Ready or not, here they come, you can’t hide.
The 90s sensation hip-hop group have made their epic comeback this year when they returned to the stage once again to celebrate the 25th anniversary of their best-selling album The Score which debuted in 1996.
But the Fugees haven’t always had a smooth relationship throughout their staggered musical success as the group famously disbanded multiple times over the past two and a half decades.
Lauryn Hill, Pras Michel and Wyclef Jean formed the now infamous rap group back in 1992 and the trio soon became as famously known for their fierce arguments as they were for their legendary music.
When the group last tried to reform the band in 2007, rapper Pras Michel famously said: “You will have a better chance of seeing Osama Bin Laden and (George W.) Bush in Starbucks having a latte, discussing foreign policies, before there will be a Fugees reunion.”
So, what happened to the beloved hip-hop group? As the trio reach the final leg of their tour, the Daily Star has done a deep dive inside their music history through the years.
When the group first took off in the early nineties the pop group gained international fame overnight with their song The Score which spent four weeks at the number one spot on the Billboard 200.
In less than two years, the album of the same name went platinum six times and won a Grammy award for Best Rap Album which included such hits as Killing Me Softly and Ready Or Not.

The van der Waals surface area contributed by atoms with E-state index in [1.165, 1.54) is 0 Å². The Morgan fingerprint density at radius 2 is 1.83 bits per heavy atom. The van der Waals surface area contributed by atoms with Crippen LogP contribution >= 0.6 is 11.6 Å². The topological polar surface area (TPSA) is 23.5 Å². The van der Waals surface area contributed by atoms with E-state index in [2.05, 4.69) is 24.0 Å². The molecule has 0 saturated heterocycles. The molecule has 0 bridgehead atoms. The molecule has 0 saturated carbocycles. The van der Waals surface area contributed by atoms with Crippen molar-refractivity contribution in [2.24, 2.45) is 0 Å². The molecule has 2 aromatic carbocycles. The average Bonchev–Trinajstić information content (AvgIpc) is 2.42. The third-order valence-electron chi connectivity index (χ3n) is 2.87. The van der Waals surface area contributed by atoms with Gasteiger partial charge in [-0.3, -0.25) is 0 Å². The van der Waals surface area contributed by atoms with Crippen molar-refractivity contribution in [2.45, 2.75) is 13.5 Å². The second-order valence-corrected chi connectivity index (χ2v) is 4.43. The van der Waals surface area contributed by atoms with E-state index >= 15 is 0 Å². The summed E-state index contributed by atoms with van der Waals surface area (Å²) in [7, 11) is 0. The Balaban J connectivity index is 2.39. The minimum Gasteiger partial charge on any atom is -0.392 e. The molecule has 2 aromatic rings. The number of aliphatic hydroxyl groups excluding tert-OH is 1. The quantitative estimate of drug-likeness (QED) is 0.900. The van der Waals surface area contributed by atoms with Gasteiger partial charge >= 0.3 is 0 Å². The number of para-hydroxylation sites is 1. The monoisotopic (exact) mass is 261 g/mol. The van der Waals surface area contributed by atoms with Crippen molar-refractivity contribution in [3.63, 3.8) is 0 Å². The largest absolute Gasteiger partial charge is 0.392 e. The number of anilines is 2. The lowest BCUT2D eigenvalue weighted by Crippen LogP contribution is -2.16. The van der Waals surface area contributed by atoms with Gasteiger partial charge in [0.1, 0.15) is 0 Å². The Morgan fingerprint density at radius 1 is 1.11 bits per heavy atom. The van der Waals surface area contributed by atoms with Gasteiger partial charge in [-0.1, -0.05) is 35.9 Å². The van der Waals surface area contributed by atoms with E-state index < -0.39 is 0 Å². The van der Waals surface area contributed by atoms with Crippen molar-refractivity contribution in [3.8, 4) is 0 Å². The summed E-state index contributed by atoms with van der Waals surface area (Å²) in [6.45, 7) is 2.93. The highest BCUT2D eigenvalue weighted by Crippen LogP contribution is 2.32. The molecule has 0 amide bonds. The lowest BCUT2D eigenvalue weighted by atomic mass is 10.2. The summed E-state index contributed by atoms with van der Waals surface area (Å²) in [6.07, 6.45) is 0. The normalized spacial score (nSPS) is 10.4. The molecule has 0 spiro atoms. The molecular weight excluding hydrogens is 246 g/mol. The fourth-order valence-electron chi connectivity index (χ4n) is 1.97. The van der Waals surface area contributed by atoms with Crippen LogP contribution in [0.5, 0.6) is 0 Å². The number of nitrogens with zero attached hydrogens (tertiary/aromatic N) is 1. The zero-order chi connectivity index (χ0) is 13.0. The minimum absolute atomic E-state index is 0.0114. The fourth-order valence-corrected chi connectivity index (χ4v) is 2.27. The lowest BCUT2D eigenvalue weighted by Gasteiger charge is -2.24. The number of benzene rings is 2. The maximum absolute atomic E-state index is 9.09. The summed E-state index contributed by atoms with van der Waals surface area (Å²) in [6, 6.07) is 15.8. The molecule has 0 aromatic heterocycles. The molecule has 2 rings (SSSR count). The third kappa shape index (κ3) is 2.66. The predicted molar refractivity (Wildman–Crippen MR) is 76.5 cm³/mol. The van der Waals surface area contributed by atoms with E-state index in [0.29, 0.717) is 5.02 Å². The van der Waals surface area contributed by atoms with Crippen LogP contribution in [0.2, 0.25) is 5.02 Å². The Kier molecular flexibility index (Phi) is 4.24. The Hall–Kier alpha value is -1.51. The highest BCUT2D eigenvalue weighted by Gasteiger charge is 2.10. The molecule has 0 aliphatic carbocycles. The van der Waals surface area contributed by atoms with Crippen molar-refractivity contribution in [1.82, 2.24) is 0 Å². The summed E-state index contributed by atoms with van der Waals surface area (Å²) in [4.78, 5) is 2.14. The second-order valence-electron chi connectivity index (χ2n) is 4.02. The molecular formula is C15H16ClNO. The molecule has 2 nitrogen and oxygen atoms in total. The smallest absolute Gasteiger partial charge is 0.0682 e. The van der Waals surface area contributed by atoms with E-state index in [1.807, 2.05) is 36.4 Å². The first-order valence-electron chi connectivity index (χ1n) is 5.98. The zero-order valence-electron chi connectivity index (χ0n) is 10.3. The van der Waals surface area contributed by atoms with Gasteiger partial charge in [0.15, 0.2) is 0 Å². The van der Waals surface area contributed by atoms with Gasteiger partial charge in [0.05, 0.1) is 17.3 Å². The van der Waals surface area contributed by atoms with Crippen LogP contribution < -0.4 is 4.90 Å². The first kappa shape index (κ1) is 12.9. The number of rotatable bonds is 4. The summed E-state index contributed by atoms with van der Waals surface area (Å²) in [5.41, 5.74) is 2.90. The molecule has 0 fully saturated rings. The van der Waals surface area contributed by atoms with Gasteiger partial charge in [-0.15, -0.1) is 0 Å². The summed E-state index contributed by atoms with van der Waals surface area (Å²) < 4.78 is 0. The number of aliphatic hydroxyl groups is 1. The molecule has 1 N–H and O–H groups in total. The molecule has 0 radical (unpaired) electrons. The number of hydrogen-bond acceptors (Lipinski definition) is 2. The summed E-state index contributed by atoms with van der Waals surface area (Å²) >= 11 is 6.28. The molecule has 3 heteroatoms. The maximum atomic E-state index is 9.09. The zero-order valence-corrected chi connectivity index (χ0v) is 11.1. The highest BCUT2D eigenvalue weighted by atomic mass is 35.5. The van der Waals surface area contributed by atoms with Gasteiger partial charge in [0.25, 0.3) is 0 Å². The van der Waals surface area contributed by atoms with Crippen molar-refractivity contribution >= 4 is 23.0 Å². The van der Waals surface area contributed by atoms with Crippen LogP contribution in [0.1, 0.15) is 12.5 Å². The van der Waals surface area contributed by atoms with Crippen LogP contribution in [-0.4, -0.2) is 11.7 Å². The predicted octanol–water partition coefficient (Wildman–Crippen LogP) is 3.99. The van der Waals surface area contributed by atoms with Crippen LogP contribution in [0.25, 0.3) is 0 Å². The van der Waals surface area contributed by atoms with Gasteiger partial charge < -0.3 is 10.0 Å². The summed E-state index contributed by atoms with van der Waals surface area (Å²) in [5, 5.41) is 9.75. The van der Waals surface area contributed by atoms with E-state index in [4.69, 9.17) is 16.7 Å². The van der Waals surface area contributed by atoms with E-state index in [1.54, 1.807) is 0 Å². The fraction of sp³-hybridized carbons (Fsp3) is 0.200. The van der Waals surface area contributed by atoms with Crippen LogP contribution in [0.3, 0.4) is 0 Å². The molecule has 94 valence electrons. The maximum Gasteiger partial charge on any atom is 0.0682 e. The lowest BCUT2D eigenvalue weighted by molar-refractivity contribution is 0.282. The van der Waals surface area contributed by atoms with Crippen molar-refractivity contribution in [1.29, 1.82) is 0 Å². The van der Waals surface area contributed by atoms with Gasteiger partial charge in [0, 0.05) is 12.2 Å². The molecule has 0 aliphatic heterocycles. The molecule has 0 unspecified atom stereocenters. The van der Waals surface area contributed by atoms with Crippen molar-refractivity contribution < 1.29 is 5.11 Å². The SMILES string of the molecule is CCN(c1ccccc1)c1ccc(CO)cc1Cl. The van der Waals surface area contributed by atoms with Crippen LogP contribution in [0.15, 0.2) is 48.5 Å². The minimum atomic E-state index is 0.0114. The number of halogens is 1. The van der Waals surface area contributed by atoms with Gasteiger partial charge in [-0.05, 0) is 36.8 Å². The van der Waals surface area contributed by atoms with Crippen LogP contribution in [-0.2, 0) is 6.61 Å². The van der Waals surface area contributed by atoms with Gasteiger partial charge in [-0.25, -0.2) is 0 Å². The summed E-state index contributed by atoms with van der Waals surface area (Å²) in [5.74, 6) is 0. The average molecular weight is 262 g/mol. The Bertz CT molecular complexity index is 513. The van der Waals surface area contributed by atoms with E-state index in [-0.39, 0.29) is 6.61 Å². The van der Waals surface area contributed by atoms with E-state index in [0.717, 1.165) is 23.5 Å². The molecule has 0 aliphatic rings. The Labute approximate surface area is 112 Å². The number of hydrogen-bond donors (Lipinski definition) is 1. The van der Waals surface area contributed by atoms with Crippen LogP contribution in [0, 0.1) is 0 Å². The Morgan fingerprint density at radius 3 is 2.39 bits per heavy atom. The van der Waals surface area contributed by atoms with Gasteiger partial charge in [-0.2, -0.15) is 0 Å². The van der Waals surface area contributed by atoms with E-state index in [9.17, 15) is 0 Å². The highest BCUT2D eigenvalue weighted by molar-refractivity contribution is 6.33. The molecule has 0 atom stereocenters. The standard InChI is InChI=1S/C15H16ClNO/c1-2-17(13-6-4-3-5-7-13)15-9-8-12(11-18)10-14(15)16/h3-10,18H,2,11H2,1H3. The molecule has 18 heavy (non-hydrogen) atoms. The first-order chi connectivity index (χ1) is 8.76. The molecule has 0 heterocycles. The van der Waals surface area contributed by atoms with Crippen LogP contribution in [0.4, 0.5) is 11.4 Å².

Their movement became so iconic in the music scene that they went on to inspire fellow artists to step into the lime light including The Black Eyed Peas and City High.
Their impressive songs have gone on to become some of the biggest records of the 1990s and sold more than 19 million records across the world throughout their global reign.
Unfortunately not all good things last forever as rumours began to swirl of an affair between Lauryn, who was dating Bob Marley's son Rohan Marley, and Wyclef while he was married to his wife Claudette Jean.
The cracks really began to show as the group approached the final months of their music career when the singer fell pregnant with Rohan's son which she kept under wraps throughout her pregnancy.
It appeared that there could have been a romantic relationship between the two band members when confusion set in as to who was the father of her first child Zion David.
In Wyclef’s personal memoir, Purpose: An Immigrant’s Story, he claimed Lauryn lied to him about being the father of her first son.
He penned: “In that moment something died between us. I was married and Lauryn and I were having an affair, but she led me to believe that the baby was mine, and I couldn’t forgive that.”
And the songstress appeared to corroborate the volatile nature of her former relationship in the Manifest/Outro of their album in which she performed a worrying verse about her former partner.
She sang: “You see I loved hard once, but the love wasn’t returned, I found out the man I'd die for, he wasn’t even concerned.
“Diamonds deserve diamonds, but he convinced me I was worthless, I was God’s best contemplating death with a Gillette, but no man is ever worth the paradise manifest.”
Looking back on the event Wyclef later hypothesised that the group was always doomed to end, in which he said: “If it wasn’t the baby, something else would’ve happened, and it would’ve exploded in different ways.”
Two years after the band found fame, Lauryn decided to go solo and the group disbanded for the first time in 1998.
And even though she didn’t have her two bandmates to support her, the starlet still found international success on her own as she went on to launch her only studio album, The Miseducation of Lauryn Hill.
And it's fair to say it was an instant hit with fans all over the world and has since been interpreted by both Drake on his single Nice for What and Cardi B on her track Be Careful.